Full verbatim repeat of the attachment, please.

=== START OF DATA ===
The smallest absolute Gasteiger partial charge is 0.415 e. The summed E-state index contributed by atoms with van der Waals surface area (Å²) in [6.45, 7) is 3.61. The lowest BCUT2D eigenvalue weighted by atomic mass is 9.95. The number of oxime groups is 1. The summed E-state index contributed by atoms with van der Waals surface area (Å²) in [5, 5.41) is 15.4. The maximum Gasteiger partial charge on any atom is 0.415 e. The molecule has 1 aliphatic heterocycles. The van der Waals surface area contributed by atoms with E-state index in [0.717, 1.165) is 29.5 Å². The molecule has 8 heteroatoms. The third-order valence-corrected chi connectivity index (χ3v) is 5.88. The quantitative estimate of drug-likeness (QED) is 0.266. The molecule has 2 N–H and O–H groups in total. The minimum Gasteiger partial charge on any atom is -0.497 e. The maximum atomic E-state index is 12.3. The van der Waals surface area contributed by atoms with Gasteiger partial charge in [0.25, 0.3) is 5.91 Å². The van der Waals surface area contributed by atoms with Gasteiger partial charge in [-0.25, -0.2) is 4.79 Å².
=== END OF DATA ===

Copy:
The smallest absolute Gasteiger partial charge is 0.415 e. The summed E-state index contributed by atoms with van der Waals surface area (Å²) in [6.45, 7) is 3.61. The lowest BCUT2D eigenvalue weighted by atomic mass is 9.95. The number of oxime groups is 1. The summed E-state index contributed by atoms with van der Waals surface area (Å²) in [5, 5.41) is 15.4. The maximum Gasteiger partial charge on any atom is 0.415 e. The molecule has 1 aliphatic heterocycles. The van der Waals surface area contributed by atoms with E-state index in [0.717, 1.165) is 29.5 Å². The molecule has 8 heteroatoms. The third-order valence-corrected chi connectivity index (χ3v) is 5.88. The quantitative estimate of drug-likeness (QED) is 0.266. The molecule has 2 N–H and O–H groups in total. The minimum Gasteiger partial charge on any atom is -0.497 e. The maximum atomic E-state index is 12.3. The van der Waals surface area contributed by atoms with Gasteiger partial charge in [0.25, 0.3) is 5.91 Å². The van der Waals surface area contributed by atoms with Gasteiger partial charge in [-0.25, -0.2) is 4.79 Å².